Four-year-old Jiang Li Xin, who was engrossed in the activities and was eager to speak out said politely, “The big sister taught us not to waste food and electricity. I do not waste any food at home. I received a gift from the big sister and I enjoyed coming here. Thank you.”
 
Madam Kiu found the visit beneficial for the children. She said smilingly, “I am really glad that this visit has reinforced environmental habits in the children. It would be easier for us to guide them in future.”
 
A mother, Dai Yuan Jin, took time off to join in as she felt the importance of bonding with her children. She was moved by the volunteers’ efforts after seeing how much the children had gained. For her, the first-hand experience was more convincing than teaching at home. 
 
“Kids will be bored if we keep on teaching, unlike a big environment where they can observe that everyone is doing the same. They also learnt more this way,” Yuan Jin elaborated. She practised recycling at home and has taught her kid to recycle paper until it could not be reused anymore. She agreed that environmental habits should be nurtured from young and further reinforced via the examples set by adults.
 
The two-hour visit, coupled with education and fun activities, was rewarding for everyone. Eng Kwee, who took half-day off to volunteer in this meaningful activity, felt that the ultimate goal was to educate the children about recycling and conservation.
 
He said, “We hope when the children practise at home what they have learnt today, their parents would appreciate Tzu Chi’s efforts and join us.” He hopes to make good use of the recycling centre to engage the community to participate, as this will not only protect the Mother Earth, but also build a peaceful society.
 
 
The recycling centre in the community shoulders the responsibility of protecting the environment, as well as, raising public awareness on environmental protection. Its door is always open for people of all ages who care for Mother Earth.
 
 
The short sketch instilled in the children the importance of water conservation. [Photograph by Koh Poo Leng]   Kiu Yee Ni said, “I arranged for this visit as Tzu Chi was the first thing that came to my mind when I thought about recycling. Environmental habits should be taught from young. We will continue to reinforce these at our Centre.” [Photograph by Koh Poo Leng]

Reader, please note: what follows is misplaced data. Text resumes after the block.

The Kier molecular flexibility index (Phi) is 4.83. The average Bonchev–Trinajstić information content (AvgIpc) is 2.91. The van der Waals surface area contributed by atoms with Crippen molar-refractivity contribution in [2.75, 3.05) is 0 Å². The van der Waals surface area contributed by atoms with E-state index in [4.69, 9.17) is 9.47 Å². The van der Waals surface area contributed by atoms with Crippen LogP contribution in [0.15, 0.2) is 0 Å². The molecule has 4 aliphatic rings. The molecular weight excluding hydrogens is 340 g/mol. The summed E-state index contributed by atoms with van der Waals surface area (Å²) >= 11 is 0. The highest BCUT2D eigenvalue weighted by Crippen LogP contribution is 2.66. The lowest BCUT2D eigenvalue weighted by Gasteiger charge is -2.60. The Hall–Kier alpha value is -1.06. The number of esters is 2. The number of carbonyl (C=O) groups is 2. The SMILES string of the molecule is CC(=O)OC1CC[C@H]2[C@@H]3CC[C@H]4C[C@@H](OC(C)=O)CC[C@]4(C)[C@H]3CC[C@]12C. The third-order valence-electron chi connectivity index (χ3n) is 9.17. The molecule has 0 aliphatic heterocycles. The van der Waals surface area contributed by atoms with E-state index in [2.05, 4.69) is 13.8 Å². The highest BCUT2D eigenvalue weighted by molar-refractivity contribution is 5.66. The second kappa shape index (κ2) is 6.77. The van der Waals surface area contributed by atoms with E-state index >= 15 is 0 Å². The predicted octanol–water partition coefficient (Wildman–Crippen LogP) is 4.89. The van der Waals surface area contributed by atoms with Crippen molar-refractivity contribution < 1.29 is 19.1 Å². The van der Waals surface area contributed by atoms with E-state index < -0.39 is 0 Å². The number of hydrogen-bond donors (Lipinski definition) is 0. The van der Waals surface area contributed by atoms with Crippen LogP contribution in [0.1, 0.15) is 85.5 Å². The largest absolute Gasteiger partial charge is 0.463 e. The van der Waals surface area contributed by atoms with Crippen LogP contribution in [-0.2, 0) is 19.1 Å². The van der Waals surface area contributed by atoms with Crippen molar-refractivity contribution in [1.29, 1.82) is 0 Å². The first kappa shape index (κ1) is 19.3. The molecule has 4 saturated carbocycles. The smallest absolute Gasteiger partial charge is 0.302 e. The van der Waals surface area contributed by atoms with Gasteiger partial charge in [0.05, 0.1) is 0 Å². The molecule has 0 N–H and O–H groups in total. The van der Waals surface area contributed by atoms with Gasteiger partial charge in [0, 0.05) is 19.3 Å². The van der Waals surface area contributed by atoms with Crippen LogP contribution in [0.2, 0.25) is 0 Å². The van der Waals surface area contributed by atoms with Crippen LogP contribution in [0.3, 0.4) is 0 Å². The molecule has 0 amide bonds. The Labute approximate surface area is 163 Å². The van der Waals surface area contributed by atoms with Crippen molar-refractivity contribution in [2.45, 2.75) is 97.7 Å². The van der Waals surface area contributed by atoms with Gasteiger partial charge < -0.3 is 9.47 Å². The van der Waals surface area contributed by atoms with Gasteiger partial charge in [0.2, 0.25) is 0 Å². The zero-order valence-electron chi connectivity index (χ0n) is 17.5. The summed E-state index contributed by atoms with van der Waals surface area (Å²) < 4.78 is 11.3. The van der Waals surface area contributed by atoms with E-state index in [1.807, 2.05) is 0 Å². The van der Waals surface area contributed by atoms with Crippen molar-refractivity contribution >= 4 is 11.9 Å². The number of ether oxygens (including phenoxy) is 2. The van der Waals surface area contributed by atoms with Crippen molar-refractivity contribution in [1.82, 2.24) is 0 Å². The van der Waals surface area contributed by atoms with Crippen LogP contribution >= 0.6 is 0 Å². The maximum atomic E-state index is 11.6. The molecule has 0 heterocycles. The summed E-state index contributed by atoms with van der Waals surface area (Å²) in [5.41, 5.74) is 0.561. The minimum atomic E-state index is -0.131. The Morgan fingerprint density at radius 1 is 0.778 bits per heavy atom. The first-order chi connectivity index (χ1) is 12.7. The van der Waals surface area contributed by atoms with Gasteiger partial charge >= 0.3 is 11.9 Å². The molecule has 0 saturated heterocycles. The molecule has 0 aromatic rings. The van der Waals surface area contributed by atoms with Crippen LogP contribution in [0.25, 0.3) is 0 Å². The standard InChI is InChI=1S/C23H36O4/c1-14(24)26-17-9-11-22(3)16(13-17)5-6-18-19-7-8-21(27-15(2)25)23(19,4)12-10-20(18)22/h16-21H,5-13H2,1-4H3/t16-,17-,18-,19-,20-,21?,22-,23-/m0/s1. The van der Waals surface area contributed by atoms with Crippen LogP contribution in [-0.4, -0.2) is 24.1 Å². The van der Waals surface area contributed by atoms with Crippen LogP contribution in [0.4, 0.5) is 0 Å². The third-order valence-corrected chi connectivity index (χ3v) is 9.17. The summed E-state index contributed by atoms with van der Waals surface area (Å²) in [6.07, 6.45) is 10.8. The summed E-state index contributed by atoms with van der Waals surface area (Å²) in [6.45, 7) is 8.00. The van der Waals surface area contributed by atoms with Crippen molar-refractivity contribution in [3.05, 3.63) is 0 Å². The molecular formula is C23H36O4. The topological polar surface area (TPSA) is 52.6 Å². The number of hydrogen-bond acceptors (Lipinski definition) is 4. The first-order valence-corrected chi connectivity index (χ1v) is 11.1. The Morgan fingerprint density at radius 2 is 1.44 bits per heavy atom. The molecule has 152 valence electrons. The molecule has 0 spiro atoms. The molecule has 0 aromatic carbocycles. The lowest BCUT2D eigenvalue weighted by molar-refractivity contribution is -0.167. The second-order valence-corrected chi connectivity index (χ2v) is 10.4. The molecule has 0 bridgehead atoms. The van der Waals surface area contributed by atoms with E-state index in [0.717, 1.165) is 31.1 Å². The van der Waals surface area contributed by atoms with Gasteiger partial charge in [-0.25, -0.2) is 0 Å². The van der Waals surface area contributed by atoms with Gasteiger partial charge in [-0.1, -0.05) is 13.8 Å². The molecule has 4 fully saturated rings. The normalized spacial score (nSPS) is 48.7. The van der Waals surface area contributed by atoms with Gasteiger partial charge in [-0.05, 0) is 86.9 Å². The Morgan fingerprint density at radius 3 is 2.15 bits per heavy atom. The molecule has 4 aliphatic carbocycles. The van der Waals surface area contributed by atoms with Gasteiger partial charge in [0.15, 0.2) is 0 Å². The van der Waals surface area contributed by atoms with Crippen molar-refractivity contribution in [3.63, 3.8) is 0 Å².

The short sketch instilled in the children the importance of water conservation. [Photograph by Koh Poo Leng]
 
Kiu Yee Ni said, “I arranged for this visit as Tzu Chi was the first thing that came to my mind when I thought about recycling. Environmental habits should be taught from young. We will continue to reinforce these at our Centre.” [Photograph by Koh Poo Leng]
 
Volunteer Quah Eng Kwee taught the children the correct way to sort out recyclables. [Photograph by Koh Poo Leng]   The children were eager to get first-hand experience on recycling. [Photograph by Koh Poo Leng]

Volunteer Quah Eng Kwee taught the children the correct way to sort out recyclables. [Photograph by Koh Poo Leng]
 
 
The children were eager to get first-hand experience on recycling. [Photograph by Koh Poo Leng]
 
A stool made out of cardboard caught the parents’ attention; and they eagerly took a picture of it. [Photograph by Koh Poo Leng]   Four-year-old Jiang Li Xin shared the joy of learning about water and food conservation at the recycling centre. He was seen playing with toys made from recyclables. [Photograph by Koh Poo Leng]

A stool made out of cardboard caught the parents’ attention; and they eagerly took a picture of it. [Photograph by Koh Poo Leng]
 
 
Four-year-old Jiang Li Xin shared the joy of learning about water and food conservation at the recycling centre. He was seen playing with toys made from recyclables. [Photograph by Koh Poo Leng]
 
Children, teachers and parents from Windmill Care Centre took a group photo with volunteers at the end of the visit. [Photograph by Koh Poo Leng]   A volunteer guiding a child to place recyclables in the correct sorting bin. [Photograph by Koh Poo Leng]

Children, teachers and parents from Windmill Care Centre took a group photo with volunteers at the end of the visit. [Photograph by Koh Poo Leng]
 
 
A volunteer guiding a child to place recyclables in the correct sorting bin. [Photograph by Koh Poo Leng]